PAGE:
Ginger spirits are not necessarily at the top of a typical bar repertoire list. Nevertheless, you will come across recipes that call for them from time to time. Especially the King’s Ginger, produced by Berry Bros. & Rudd, has been the supposedly most common ginger-based liqueur for many years. Ultimately, however, there are not only liqueurs, but also ginger eau-de-vies or – in the broadest sense – ginger spirits, which all differ from each other. And today I would like to take a closer look at a very interesting ginger spirit from Scheibel, which is limited to 2000 bottles. (provided test product)*
According to European regulations, a liqueur must contain at least 100g of sugar per liter, Obstbrände (fruit eau-de-vies made from a mash of the actual fruit) may contain a maximum of 18g of sugar per liter, while Obstgeiste (fruit eau-de-vies made by distilling alcohol in which fruits have macerated) in turn may only contain 10g of sugar per liter. The term “spirit”, on the other hand, has a much broader definition here and can also be somewhere in between. So if we now have a ginger spirit in front of us, then we can assume that it was sweetened to a certain extent, that it lies within the range described above. So much for the theory. But of course, not only the sweetening of a distillate is decisive for its quality, but also the actual spirit or the raw material it is made of. And to shed some light on this, let’s take a closer look at the Scheibel Premium Plus Ingwer Royal (that’s its full name, Ingwer meaning ginger).
The Scheibel Premium Plus Ingwer Royal comes in a beautifully shaped bottle, which allows a view of the light yellow liquid inside through the milky glass. The manufacturer states that they deliberately chose ginger from the north of Thailand for its special aroma. Before it was distilled at the Scheibel distillery in Kappelrodeck in the Black Forest on their so called “Neue Zeit”-still (over gold, as Scheibel always likes to emphasize), the ginger was macerated in the base alcohol for a “long”, but not exactly named period of time. To what extent fruit juice, fruit extracts or the like were added after the distillation (which is to be assumed with regard to the color, since it could not have left the still this way), I cannot say exactly, due to lack of reliable information. However, the same procedure was applied to other Scheibel Premium Plus products.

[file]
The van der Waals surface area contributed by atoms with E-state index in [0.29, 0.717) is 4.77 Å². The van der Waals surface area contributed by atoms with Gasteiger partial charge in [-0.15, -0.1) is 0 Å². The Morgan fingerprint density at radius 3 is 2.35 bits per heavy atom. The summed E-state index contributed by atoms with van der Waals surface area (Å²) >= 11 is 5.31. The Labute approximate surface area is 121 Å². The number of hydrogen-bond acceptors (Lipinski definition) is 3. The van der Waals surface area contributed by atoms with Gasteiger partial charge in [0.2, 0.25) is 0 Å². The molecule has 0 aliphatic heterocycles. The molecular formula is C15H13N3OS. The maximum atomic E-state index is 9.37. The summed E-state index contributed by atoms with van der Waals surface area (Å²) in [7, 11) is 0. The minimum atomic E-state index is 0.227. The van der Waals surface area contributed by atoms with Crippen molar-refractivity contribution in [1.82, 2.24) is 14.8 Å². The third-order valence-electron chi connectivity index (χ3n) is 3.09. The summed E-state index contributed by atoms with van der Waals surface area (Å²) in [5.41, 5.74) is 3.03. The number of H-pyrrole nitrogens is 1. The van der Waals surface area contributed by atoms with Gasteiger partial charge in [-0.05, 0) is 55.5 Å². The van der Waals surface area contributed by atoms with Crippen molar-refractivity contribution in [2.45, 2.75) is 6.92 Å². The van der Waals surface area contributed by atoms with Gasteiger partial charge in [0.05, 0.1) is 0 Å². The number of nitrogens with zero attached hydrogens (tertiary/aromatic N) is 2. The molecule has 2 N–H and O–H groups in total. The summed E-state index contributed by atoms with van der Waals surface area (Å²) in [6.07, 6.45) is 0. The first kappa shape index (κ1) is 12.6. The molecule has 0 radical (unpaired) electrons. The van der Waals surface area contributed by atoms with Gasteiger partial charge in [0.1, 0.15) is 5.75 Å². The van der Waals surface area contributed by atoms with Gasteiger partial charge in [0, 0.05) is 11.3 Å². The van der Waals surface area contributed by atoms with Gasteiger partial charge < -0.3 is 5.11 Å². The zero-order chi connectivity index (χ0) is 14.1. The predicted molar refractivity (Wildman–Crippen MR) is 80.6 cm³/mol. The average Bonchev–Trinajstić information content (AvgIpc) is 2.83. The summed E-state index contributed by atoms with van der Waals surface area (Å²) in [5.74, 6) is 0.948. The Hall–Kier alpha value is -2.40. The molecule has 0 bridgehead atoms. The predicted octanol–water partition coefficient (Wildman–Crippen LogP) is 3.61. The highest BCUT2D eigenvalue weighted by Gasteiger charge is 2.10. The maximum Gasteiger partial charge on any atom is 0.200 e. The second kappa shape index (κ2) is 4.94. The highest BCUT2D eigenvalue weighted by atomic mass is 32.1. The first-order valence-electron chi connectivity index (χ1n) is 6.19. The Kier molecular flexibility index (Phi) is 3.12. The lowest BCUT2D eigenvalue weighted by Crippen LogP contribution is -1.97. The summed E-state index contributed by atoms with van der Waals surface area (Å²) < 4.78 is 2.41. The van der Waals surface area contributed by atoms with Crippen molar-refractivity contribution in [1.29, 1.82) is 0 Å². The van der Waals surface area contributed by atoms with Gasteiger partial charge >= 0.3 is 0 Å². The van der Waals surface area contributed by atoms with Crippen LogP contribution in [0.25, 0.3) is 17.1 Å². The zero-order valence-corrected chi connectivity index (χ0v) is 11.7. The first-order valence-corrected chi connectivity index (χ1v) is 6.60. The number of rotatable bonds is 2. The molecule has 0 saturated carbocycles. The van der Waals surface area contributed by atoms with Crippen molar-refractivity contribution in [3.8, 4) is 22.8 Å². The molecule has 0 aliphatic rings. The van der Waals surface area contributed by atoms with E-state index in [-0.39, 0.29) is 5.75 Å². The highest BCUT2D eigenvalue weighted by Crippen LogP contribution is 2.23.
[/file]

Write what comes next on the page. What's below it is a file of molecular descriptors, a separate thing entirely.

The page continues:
Aroma: To my surprise, my first association is clearly an aromatic lemon (which also has notes of candied peel), followed by a spicy, rich ginger, which manifests itself with a perceptible pungency and henceforth sets the pace together with the lemon. Warm honey, associations of gentian, camomile flowers and a hint of fennel seed are also present.
Palate: On the palate, a spicy, only slightly hot ginger comes to the fore, but here, too, it quickly combines with lemon tones. The impression of candied peel is underlined by the light, fine sweetness of the spirit. Clearly sugar was added here, but not comparable in amount to a liqueur. Fennel associations also come to me with time, but especially forest honey. A round and beautiful ginger spirit.
Finish: spicy, fruity, medium length with a light but very interesting liaison of bitter citrus peel and sweetness.
Well, the Scheibel Premium Plus Ingwer Royal can certainly be used in many ways. As a substitute for recipes that call for other ginger liqueurs, it will almost certainly work. In order not to falsify its individual character, I didn’t want to combine it with citrus juice in a sour-style drink (admittedly, I’m more of a friend of “all-alcohol drinks” anyway). I finally decided to try two different drinks. On the one hand, the White Negroni was my inspiration. Here I slightly changed the gin base and replaced it with a part Scheibel Premium Plus Ingwer Royal and a part Reserved Gin (Citadelle). Dry vermouth and Suze are retained, however – and that’s my White Ginger Negroni.
Recipe “White Ginger Negroni”:
2,5 cl Reserved Gin
2 cl Scheibel Premium Plus Ingwer Royal
3 cl dry vermouth
1,5 cl Suze
Preparation: The drink is built in the glass. Put all ingredients on solid ice in the glass, stir, done.
However, on the other hand I finally went a completely different way and created a kind of old fashioned-style cocktail. The base was an esther-toned, aged rum (I used Plantation Isle of Fiji here), combined with Scheibel Premium Plus Ingwer Royal and some Calvados. Then everything is rounded off by a Dash of Lemon Bitters, a Dash Bogart’s Bitters, a bar spoon of Demerara syrup and a bar spoon of D.O.M. Benedictine. Sounds like too much fuss? Sorry, unfortunately it is absolutely delicious. I simply called the drink Gingergold.
4 cl matured “esthery” rum (e.g. Plantation Isle of Fiji)
2 cl Scheibel Premium Plus Ingwer Royal
1.5 cl Calvados VSOP
1 bar spoon D.O.M. Benedictine
1 bar spoon demerara syrup
1 Dash The Bitter Truth Lemon Bitters
1 Dash The Bitter Truth Bogart’s Bitters
Preparation: The drink is built in the glass. Simply pour all ingredients into a glass on solid ice, stir, done.
Garnish: lemon zest
Buying sources: At specialized trade or online
*The fact that this product has been sent to me free of charge for editorial purposes does not – in any way – imply any influence on the content of this article or my rating. On the contrary, it is always an indispensable condition for me to be able to review without any external influence.
Pingback: Scheibel Premium Williams, Schlehe, Mirabell & three eau-de-vie-cocktails - Galumbi